Iceland Ring Road: The Best Parts Are Free (Part 2)
More breathtaking waterfalls!
See my previous post about Hraunfossar & Barnafoss, Dettifoss & Selfoss, and Hengifoss & Litlanesfoss.
This gorgeous waterfall is one of the most popular in Iceland. It was the first one we saw, and it didn’t disappoint.
There were four different viewpoints to see this spectacular waterfall; however, the closest vantage point to the waterfall was barred, likely due to snow. I could only imagine the incredible sound and scene as the waterfall crashed down on the ledges before going into the river below.
The waterfall is approximately a 10 – 15 minute drive past the Geysir. It’s relatively easy to find as the Road no. 37 turns into an F Road just past the car park. Parking is free, and there was plenty of it with two car parks for visitors. Everything was else free except the bathrooms which cost 200 isk per person. A gift shop and a restaurant were situated near the falls.
The paths were well established and easy to walk down, but there were several stairs to the two lower viewing areas.
I spent about 25 minutes here. The area was covered in snow, so my activities were limited. However, based on my observation, I suspect the area surrounding the waterfall would be amazing to explore during the summer. The 2.5 km Gullfossgjúfur canyon offers a thrill one cannot simply pass up.
Prior to visiting this waterfall, I read that it was a hidden gem just off the Road no. 37, with very easy access, but this wasn’t the case when we attempted to see it. Google Maps directed us to a road leading to a community, however, when we arrived, it was blocked. Thankfully, there was a sign stating access to the waterfall was 1.5 km/s towards Reykjavik.
The entrance to the car park isn’t advertised on the road so try to watch your km/s back. There was a smokestack parallel with the car park but it was on the other side of the road.
After parking the campervan our adventure began…
Watch out for the horses!
We missed the sign that led to a quicker path and ended up walking through an area with several horses that followed us and tried to bite us.
We eventually found the right path and followed the river upstream – that is the easiest way to describe how to get there.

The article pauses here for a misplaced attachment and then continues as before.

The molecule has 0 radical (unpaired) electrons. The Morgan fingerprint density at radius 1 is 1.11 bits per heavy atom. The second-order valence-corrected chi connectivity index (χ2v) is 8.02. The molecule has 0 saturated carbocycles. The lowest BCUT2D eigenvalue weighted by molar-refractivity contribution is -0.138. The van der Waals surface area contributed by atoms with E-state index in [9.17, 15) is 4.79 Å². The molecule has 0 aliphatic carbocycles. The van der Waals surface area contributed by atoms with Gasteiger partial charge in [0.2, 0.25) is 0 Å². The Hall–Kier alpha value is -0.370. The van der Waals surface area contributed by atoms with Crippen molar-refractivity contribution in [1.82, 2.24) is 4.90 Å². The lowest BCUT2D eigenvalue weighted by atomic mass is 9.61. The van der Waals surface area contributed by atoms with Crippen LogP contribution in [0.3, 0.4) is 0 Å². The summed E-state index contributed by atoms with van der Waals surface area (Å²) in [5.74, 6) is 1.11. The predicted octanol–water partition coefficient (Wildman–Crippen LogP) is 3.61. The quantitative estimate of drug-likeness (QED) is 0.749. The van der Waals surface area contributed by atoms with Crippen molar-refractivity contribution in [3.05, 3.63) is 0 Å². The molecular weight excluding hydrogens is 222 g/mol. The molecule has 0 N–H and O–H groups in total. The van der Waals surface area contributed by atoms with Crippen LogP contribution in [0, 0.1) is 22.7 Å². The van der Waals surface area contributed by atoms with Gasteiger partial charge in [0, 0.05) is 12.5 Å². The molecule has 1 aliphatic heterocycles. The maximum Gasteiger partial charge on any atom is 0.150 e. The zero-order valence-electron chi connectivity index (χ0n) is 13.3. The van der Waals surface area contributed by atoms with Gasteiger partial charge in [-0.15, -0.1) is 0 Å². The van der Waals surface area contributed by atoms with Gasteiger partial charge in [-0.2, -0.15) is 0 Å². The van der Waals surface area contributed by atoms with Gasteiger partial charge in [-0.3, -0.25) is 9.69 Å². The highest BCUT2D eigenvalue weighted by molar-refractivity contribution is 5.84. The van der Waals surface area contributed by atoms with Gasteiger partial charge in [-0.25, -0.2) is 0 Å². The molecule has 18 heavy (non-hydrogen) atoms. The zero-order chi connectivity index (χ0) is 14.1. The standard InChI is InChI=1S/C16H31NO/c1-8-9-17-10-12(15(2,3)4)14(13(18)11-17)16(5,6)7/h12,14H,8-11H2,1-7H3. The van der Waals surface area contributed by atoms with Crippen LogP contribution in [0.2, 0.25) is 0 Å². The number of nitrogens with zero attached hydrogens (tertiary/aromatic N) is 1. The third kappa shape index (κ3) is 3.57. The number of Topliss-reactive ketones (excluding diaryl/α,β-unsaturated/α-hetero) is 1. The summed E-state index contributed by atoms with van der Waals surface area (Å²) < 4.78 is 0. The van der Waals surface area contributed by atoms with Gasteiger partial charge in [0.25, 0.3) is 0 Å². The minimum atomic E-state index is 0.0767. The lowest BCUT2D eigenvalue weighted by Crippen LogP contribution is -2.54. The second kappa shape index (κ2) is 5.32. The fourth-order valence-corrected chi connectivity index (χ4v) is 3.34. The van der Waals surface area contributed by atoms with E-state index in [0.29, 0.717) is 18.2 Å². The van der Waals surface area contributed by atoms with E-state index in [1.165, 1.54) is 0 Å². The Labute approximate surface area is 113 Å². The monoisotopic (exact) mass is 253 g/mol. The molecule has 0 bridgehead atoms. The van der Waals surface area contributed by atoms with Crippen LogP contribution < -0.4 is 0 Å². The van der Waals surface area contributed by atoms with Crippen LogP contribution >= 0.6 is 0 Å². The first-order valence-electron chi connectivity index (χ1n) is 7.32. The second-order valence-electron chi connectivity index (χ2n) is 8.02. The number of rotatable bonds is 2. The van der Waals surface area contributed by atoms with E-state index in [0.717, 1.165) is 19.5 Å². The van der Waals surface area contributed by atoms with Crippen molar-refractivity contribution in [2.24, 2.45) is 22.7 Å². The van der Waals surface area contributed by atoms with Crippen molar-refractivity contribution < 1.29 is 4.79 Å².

Watch out for the ice!
Thank goodness we had crampons! We saw about 12 people during our trek who didn’t have crampons, so going without them is definitely manageable, but it can be dangerous.
The path was well established for most of the way, then just after a fence the path ended, and we were basically hiking through brush and knee deep snow.
But we could hear the waterfall getting louder so we kept going!
As we got closer, we could see the stunning teal blue water as it forcefully made its way down the river.
We came around this corner to see the sun rising behind this glorious waterfall with a snow capped mountain behind it. It was the most scenic view! We felt connected with nature as we stood there admiring and listening to the water fall so effortlessly.
Indeed, the 40-minute journey to see Bruarfoss was well worth the glorious experience!
This waterfall was really easy to find using Google Maps. Wow! What a truly majestic sight.
The whole area was absolutely beautiful and probably even more so in the summer.
When we got there, it was covered in snow, so all I could see was this beautiful white background with light green and white water falling with mist spraying everywhere.
There are two entrances to the waterfall. I encourage you to visit both because each provides its own unique perspective of the cascade. On one side, you can go down to the water level. I took advantage of this and filled our water bottles near the waterfall.
Like the rest of Iceland, the whole area is yours to discover. There are several walking trails both upstream and down.
Rather than driving to each side, there is a pedestrian bridge a little bit downstream that you can cross.
Parking was free, and there was a restaurant/cafe, and a gift shop near the falls.
This is one place I would have liked to spend more time!
During our 8-day self-drive of the Icelandic Ring Road, we saw eight waterfalls.
My favorites were Bruarfoss, Goðafoss, and Hengifoss.
This was partly due to the adventurous experience I had when we visited them, and also because of their sheer uniqueness that left me feeling invigorated.